Bernie Wrightson passed away on Saturday night after a long battle with brain cancer. He was 68 years old.
He was best known as a comics illustrator who was instrumental in the horror comics of the 60’s and 70’s, and as the co-creator of the Swamp Thing for DC Comics. His most well known illustrations are for his renditions of Frankenstein’s Monster for Marvel Comics’ 1983 adaptation of the novel. Wrightson’s illustrations were based on the descriptions in the novel itself.
I knew of Bernie Wrightson as a child. I remember seeing a copy of Swamp Thing #7 at a flea market when I was seven or eight. I bought that comic and poured over it for days, as I did with every comic book I bought back then.
I didn’t know WHO Bernie Wrightson was, or what he contributed to comics and illustration until I was 19. I bought a few comics off my friend Anthony. One of them was a printing of the Bernie Wrightson Frankenstein adaption. Shortly after that I found a copy of the amazing retrospective book “A Look Back” (I own #28 of 700 numbered copies). That book introduced me to his contemporaries like William Stout, Jeff Jones, Michael Kaluta, and Barry Windsor-Smith.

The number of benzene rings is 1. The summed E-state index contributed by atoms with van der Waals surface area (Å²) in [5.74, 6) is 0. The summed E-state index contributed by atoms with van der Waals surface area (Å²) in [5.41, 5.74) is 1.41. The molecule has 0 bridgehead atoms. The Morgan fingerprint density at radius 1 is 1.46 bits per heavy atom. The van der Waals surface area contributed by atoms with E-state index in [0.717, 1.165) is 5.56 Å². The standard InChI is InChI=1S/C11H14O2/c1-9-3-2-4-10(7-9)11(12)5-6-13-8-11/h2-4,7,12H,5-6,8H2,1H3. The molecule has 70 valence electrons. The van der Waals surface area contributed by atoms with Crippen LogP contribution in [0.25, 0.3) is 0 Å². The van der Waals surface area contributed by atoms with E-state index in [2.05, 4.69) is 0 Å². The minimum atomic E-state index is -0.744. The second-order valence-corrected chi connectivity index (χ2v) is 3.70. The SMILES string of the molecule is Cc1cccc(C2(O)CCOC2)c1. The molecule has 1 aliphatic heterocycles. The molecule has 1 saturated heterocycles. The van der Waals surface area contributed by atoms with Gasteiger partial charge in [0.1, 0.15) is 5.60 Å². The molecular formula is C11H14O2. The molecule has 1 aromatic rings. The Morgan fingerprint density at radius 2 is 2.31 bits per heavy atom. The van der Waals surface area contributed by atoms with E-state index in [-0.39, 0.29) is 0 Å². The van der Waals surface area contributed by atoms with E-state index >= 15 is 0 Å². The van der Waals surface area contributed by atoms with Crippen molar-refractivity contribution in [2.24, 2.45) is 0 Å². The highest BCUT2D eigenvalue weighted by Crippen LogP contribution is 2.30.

I gained an appreciation of the Warren magazines like Creepy and Eerie. I learned what made an image horrific, and I studied my copy of Frankenstein like it was an ancient religious text.
I learned about figure, form, and the importance of intricate backgrounds. It took Wrightson seven years to illustrate the 50 pen-and-ink illustrations that accompanied Mary Shelly’s novel Frankenstein. It was the first time I had read the book in its entirety – even though in high school I was an avowed horror fan, reading everything from Edgar Allan Poe and H.P. Lovecraft to Clive Barker and Stephen King.
Bernie Wrightson was as big of an influence in my own artistic style as Marshall Rogers, Jim Aparo, Matt Wagner and George Perez were. Although I have simplified my style over the years where it’s closer to cartooning than illustration, I’m still able to break out the pen and ink when I want to and I can go into detailed, intricate detail.